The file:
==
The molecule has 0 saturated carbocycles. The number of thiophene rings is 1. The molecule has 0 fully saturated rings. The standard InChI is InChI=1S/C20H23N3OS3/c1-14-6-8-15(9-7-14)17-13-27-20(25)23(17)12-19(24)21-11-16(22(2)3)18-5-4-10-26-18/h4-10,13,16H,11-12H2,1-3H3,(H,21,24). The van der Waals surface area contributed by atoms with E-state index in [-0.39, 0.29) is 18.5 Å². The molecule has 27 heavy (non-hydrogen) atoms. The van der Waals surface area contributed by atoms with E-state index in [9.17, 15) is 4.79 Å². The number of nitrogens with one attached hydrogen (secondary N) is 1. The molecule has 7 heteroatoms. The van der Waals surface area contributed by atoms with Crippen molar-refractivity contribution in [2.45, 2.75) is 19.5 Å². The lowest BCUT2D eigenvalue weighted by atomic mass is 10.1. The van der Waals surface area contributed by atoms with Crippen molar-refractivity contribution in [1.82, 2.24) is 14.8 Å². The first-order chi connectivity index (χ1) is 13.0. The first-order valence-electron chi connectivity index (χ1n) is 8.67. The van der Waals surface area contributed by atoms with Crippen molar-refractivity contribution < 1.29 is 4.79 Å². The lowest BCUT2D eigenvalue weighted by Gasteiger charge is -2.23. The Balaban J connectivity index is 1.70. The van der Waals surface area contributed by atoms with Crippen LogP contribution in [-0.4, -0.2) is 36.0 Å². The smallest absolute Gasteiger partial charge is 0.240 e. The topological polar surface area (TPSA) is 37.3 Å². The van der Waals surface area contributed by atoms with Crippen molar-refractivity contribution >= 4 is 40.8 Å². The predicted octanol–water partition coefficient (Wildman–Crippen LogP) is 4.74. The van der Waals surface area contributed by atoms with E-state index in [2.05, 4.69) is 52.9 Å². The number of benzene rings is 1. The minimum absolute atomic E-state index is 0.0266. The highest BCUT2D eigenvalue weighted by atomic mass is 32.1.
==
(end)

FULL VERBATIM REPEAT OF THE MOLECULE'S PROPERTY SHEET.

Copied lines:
The molecule has 0 saturated carbocycles. The number of thiophene rings is 1. The molecule has 0 fully saturated rings. The standard InChI is InChI=1S/C20H23N3OS3/c1-14-6-8-15(9-7-14)17-13-27-20(25)23(17)12-19(24)21-11-16(22(2)3)18-5-4-10-26-18/h4-10,13,16H,11-12H2,1-3H3,(H,21,24). The van der Waals surface area contributed by atoms with E-state index in [-0.39, 0.29) is 18.5 Å². The molecule has 27 heavy (non-hydrogen) atoms. The van der Waals surface area contributed by atoms with E-state index in [9.17, 15) is 4.79 Å². The number of nitrogens with one attached hydrogen (secondary N) is 1. The molecule has 7 heteroatoms. The van der Waals surface area contributed by atoms with Crippen molar-refractivity contribution in [2.45, 2.75) is 19.5 Å². The lowest BCUT2D eigenvalue weighted by atomic mass is 10.1. The van der Waals surface area contributed by atoms with Crippen molar-refractivity contribution in [1.82, 2.24) is 14.8 Å². The first-order chi connectivity index (χ1) is 13.0. The first-order valence-electron chi connectivity index (χ1n) is 8.67. The van der Waals surface area contributed by atoms with Crippen molar-refractivity contribution < 1.29 is 4.79 Å². The lowest BCUT2D eigenvalue weighted by Gasteiger charge is -2.23. The Balaban J connectivity index is 1.70. The van der Waals surface area contributed by atoms with Crippen LogP contribution in [-0.4, -0.2) is 36.0 Å². The smallest absolute Gasteiger partial charge is 0.240 e. The topological polar surface area (TPSA) is 37.3 Å². The van der Waals surface area contributed by atoms with Crippen molar-refractivity contribution >= 4 is 40.8 Å². The predicted octanol–water partition coefficient (Wildman–Crippen LogP) is 4.74. The van der Waals surface area contributed by atoms with E-state index in [2.05, 4.69) is 52.9 Å². The number of benzene rings is 1. The minimum absolute atomic E-state index is 0.0266. The highest BCUT2D eigenvalue weighted by atomic mass is 32.1.